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If you have a piece of glass and you are looking for an ID, I've been cataloging glass by pinned images. Check under each image and you'll see a folder link; such as, Indiana Glass or Pairpoint Glass, etc. Click on these links to go to the folders I've been creating by Glass Company. This is a work in progress and needs an administrator. Looking for a GLGD volunteer to assist with these pinnings.

These pins are listings and pictures from all around the internet. This is a guide and shouldn't be taken as deadpan proof that you have found your ID. Many blog writers, sellers, etc. copy other people's listing errors. You should always try to verify your ID with the experts before selling something on the net.


No. 9352 Ship Bookends by U.S. Glass / Tiffin Glass

Here you will find images of an advertisement for the No. 9352 Ship Bookends with the black satin finish by US Glass and a photo of the actual bookend that I inherited. These were produced around circa 1924-1934 and can be found in black or amber satin finish over glass.  Similar bookends can be found in clear glass made by New Martinsville Glass, circa 1938 but the mold is slightly different.

There's a little story that goes with my pair of Black Ship Bookends.  Originally, I never thought of the bookends as being glass.  The finish is so thick and I just figured they were heavy like most weighted bookends and must be ceramic.  Unfortunately, one day cleaning, I dropped one of them and it chipped on the corner.  When I looked at the damage, I was shocked to find that they were made of glass.  So that day I learned that if you ever have what you think is a piece of porcelain or ceramic, and it has a thick painted finish or lots of embellishments, think twice; there just might be glass under all that decoration.

When I found out they were glass, I scoured my library for an ID.   I found the advertisement in a tiny obscure section of Hazel Marie Weatherman's Depression Glass II book and found that they were made by U. S. Glass.  I was so happy to have found all this out.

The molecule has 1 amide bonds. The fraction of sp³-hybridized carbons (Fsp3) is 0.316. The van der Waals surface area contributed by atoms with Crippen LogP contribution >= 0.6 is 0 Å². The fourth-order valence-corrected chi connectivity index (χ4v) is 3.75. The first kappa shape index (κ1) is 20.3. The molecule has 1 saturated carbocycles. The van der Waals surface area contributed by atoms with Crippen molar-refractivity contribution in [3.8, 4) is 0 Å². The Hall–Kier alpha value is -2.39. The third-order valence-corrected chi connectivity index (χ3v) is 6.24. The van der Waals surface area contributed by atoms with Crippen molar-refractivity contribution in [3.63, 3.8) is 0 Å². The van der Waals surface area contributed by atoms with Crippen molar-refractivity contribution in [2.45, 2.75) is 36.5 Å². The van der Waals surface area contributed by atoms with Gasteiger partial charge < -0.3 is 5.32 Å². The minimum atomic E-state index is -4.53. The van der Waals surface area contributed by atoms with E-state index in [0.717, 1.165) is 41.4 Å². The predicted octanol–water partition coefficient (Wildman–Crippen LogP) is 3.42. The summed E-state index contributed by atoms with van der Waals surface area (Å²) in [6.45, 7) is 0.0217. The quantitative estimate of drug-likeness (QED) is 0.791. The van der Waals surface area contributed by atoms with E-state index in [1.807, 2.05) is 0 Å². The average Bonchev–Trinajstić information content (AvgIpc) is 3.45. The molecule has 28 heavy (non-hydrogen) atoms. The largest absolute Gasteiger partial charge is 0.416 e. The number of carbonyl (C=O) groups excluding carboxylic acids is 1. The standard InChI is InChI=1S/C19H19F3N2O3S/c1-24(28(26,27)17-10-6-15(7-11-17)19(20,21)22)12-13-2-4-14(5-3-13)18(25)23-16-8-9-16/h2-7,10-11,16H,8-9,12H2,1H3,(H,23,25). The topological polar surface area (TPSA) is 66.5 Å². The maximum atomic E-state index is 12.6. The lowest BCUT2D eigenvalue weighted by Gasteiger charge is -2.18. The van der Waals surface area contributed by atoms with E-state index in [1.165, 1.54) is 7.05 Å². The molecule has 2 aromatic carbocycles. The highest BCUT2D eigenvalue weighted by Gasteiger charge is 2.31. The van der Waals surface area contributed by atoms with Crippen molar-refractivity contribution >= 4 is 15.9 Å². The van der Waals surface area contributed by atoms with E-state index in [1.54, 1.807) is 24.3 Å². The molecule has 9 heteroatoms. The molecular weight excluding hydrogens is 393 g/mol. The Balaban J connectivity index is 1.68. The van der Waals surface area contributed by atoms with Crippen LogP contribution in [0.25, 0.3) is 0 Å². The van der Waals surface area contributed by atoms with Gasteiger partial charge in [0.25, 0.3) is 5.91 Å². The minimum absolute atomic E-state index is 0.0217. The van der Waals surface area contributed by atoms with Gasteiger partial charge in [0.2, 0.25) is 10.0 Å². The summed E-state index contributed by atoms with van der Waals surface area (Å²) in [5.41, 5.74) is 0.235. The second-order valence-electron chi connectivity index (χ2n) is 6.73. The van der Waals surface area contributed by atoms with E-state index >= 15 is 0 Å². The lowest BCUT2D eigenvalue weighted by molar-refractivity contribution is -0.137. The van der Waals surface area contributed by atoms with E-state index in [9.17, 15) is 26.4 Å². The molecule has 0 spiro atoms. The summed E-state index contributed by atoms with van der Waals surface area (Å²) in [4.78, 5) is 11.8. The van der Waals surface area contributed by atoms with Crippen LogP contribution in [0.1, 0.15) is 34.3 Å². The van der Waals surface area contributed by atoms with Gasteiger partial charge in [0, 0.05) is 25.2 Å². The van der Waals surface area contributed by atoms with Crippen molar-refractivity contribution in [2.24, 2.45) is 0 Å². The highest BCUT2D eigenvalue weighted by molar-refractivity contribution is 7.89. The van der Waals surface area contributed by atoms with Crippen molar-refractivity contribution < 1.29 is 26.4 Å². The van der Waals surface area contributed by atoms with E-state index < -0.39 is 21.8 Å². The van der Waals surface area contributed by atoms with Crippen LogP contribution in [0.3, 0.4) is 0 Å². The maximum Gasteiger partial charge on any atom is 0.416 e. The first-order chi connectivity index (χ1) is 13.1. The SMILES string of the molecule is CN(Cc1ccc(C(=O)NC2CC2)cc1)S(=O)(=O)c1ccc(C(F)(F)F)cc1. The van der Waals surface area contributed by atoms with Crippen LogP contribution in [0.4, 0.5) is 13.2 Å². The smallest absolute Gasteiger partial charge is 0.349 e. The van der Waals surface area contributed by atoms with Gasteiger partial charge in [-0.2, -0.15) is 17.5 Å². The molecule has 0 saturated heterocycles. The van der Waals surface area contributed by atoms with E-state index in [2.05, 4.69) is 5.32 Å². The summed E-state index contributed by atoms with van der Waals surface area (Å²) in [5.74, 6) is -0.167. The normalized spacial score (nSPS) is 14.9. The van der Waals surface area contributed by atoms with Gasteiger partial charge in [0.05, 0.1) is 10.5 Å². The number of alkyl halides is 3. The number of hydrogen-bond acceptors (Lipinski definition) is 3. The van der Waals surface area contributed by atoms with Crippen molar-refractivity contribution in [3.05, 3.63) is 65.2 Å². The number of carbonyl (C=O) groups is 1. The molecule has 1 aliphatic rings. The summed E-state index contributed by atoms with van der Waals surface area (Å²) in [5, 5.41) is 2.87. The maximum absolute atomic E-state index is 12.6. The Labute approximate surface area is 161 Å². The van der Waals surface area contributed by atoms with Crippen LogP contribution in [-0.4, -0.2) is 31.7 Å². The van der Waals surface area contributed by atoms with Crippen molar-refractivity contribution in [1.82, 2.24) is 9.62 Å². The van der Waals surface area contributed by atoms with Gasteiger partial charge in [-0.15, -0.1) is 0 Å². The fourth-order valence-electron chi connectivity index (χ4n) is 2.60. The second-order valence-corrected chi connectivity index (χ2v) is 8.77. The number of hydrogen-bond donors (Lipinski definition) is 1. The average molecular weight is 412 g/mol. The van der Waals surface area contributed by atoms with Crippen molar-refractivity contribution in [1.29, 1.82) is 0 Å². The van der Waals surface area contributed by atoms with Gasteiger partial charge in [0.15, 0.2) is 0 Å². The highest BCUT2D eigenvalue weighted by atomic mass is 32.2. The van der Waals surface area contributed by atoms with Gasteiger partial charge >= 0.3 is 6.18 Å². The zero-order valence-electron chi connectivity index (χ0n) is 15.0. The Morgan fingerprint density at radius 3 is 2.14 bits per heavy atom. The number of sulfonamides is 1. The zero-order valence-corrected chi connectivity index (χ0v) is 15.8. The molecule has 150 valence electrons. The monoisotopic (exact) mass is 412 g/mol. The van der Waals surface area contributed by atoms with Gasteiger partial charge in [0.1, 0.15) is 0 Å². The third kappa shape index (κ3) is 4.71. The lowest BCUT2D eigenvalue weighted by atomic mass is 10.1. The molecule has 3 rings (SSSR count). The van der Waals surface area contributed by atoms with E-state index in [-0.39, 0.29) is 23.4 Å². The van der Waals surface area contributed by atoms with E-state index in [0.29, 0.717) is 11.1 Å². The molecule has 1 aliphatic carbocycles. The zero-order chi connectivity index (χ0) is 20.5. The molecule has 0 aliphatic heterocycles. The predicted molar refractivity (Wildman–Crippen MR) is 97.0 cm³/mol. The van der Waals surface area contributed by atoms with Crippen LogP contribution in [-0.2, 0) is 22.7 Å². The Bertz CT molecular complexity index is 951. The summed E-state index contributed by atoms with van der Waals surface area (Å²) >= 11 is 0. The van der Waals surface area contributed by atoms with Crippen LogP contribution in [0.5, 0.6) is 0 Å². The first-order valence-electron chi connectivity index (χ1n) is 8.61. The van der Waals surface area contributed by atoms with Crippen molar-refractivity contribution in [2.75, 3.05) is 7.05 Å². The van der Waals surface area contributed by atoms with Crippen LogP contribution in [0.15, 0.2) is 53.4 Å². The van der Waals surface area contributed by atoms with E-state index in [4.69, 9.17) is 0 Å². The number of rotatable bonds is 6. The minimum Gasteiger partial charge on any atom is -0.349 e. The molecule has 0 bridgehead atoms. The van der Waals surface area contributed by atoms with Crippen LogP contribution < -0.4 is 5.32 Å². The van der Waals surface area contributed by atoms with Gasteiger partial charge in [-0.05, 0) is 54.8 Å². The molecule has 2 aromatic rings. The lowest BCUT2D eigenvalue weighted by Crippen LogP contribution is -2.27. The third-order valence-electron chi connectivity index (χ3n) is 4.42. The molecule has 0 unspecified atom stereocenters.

Many years go by and of course I'm now involved in the Glass Lovers Glass Database project and every month I try to get a book to help with identifications for the database.  There are so many books I need to get and yet there is so little money to buy books so I have to be careful what I buy but I felt we really needed a book on Tiffin Glass, so I finally bought it and received it in the mail a few weeks ago.  Low and behold, I'm looking through the book and there I see my bookends as being made by U. S. Glass, Tiffin Factory R....

Glass lesson number 2:  If a piece of glass is made by U. S. Glass, chances are it was made by one of the sub-companies that formed U.S. Glass also so you may have two company attributions in your research.  The United States Glass Company was formed when 18 or more glass companies combined in 1891 to try to survive trying times as a combined unit.  Several of those companies didn't survive past 1900 (red=survivors) and the rest failed during the Great Depression leaving Tiffin Factory R as the sole survivor under the official name of U. S. Glass Company.

  " Factory A -  Adams & Co.
    Factory B -  Bryce Brothers

    Factory C -  Challinor, Taylor & Co.
    Factory D -  George Duncan & Sons Glass
    Factory E -   Richards & Hartley
    Factory F -   Ripley Glass
    Factory G -   Gillinder
    Factory H -   Hobbs Glass Co.
    Factory J -    Columbia Glass
    Factory K -   King Glass
    Factory L -   O'Hara Glass Co.
    Factory M -  Bellaire Goblet Co.
    Factory N -  Nickel Plate Glass
    Factory O -  Central Glass
    Factory P -   Doyle & Co.
    Factory R -   A. J. Beatty & Sons, Tiffin, Ohio; later Tiffin Glass

    Factory S -   A. J. Beatty & Sons, Steubenville, Ohio
    Factory T -   Novelty Glass Company
    Factory U -   Gas City, Indiana
    Factory GP - Glassport, Pennsylvania"(1)
They're great bookends with some substantial weight to them.  If you know anything more about early 20th Century glass bookends, we love to hear from you.

Reference:  (1)

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